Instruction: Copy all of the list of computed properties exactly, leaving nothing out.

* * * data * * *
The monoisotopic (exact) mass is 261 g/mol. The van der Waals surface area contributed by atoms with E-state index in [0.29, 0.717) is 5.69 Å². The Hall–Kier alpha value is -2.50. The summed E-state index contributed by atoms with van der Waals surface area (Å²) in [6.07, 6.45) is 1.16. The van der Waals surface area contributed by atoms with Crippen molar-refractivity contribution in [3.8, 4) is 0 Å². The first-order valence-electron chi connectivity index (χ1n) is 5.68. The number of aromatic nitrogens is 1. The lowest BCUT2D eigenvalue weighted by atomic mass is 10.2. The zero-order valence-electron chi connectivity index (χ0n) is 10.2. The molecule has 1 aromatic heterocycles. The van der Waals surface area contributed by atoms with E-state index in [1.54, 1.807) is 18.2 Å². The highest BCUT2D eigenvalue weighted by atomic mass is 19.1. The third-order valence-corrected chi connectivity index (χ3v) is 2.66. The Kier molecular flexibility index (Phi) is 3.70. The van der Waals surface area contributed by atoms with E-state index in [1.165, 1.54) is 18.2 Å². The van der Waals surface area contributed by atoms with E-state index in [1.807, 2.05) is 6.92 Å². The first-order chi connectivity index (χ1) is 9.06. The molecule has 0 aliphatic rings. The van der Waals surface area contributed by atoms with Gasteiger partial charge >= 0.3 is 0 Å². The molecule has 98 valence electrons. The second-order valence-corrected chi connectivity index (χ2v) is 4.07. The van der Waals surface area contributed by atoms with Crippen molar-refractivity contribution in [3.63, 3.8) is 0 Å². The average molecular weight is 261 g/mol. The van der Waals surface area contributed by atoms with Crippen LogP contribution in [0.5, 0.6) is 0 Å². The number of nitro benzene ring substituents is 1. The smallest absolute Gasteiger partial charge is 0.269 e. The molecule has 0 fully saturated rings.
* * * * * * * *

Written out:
The monoisotopic (exact) mass is 261 g/mol. The van der Waals surface area contributed by atoms with E-state index in [0.29, 0.717) is 5.69 Å². The Hall–Kier alpha value is -2.50. The summed E-state index contributed by atoms with van der Waals surface area (Å²) in [6.07, 6.45) is 1.16. The van der Waals surface area contributed by atoms with Crippen molar-refractivity contribution in [3.8, 4) is 0 Å². The first-order valence-electron chi connectivity index (χ1n) is 5.68. The number of aromatic nitrogens is 1. The lowest BCUT2D eigenvalue weighted by atomic mass is 10.2. The zero-order valence-electron chi connectivity index (χ0n) is 10.2. The molecule has 1 aromatic heterocycles. The van der Waals surface area contributed by atoms with E-state index in [1.54, 1.807) is 18.2 Å². The highest BCUT2D eigenvalue weighted by atomic mass is 19.1. The third-order valence-corrected chi connectivity index (χ3v) is 2.66. The Kier molecular flexibility index (Phi) is 3.70. The van der Waals surface area contributed by atoms with E-state index in [1.165, 1.54) is 18.2 Å². The van der Waals surface area contributed by atoms with E-state index in [1.807, 2.05) is 6.92 Å². The first-order chi connectivity index (χ1) is 9.06. The molecule has 0 aliphatic rings. The van der Waals surface area contributed by atoms with Gasteiger partial charge >= 0.3 is 0 Å². The molecule has 98 valence electrons. The second-order valence-corrected chi connectivity index (χ2v) is 4.07. The van der Waals surface area contributed by atoms with Crippen molar-refractivity contribution in [3.63, 3.8) is 0 Å². The average molecular weight is 261 g/mol. The van der Waals surface area contributed by atoms with Crippen LogP contribution in [0.5, 0.6) is 0 Å². The number of nitro benzene ring substituents is 1. The smallest absolute Gasteiger partial charge is 0.269 e. The molecule has 0 fully saturated rings.